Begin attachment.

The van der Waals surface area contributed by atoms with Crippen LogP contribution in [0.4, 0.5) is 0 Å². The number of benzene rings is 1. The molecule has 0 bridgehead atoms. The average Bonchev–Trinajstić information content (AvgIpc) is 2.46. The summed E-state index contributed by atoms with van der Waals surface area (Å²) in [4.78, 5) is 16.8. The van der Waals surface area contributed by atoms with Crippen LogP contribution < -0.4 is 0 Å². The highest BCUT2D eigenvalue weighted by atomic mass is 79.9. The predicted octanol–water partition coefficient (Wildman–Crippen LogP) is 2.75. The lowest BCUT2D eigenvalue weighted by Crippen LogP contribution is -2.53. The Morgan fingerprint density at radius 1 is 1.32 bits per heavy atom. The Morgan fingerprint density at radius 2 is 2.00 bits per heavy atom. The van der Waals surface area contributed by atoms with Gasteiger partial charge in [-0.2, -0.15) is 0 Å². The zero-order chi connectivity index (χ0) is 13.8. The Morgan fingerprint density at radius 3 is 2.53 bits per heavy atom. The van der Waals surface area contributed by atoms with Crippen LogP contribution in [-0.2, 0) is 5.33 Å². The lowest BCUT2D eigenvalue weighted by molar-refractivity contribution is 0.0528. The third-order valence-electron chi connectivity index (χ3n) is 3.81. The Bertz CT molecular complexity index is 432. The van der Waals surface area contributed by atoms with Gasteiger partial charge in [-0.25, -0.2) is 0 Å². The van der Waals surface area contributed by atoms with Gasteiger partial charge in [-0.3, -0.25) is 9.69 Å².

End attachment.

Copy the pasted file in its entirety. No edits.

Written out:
The van der Waals surface area contributed by atoms with Crippen LogP contribution in [0.4, 0.5) is 0 Å². The number of benzene rings is 1. The molecule has 0 bridgehead atoms. The average Bonchev–Trinajstić information content (AvgIpc) is 2.46. The summed E-state index contributed by atoms with van der Waals surface area (Å²) in [4.78, 5) is 16.8. The van der Waals surface area contributed by atoms with Crippen LogP contribution < -0.4 is 0 Å². The highest BCUT2D eigenvalue weighted by atomic mass is 79.9. The predicted octanol–water partition coefficient (Wildman–Crippen LogP) is 2.75. The lowest BCUT2D eigenvalue weighted by Crippen LogP contribution is -2.53. The Morgan fingerprint density at radius 1 is 1.32 bits per heavy atom. The Morgan fingerprint density at radius 2 is 2.00 bits per heavy atom. The van der Waals surface area contributed by atoms with Gasteiger partial charge in [-0.2, -0.15) is 0 Å². The zero-order chi connectivity index (χ0) is 13.8. The Morgan fingerprint density at radius 3 is 2.53 bits per heavy atom. The van der Waals surface area contributed by atoms with Crippen LogP contribution in [-0.2, 0) is 5.33 Å². The lowest BCUT2D eigenvalue weighted by molar-refractivity contribution is 0.0528. The third-order valence-electron chi connectivity index (χ3n) is 3.81. The Bertz CT molecular complexity index is 432. The van der Waals surface area contributed by atoms with Gasteiger partial charge in [-0.25, -0.2) is 0 Å². The van der Waals surface area contributed by atoms with Gasteiger partial charge in [-0.3, -0.25) is 9.69 Å².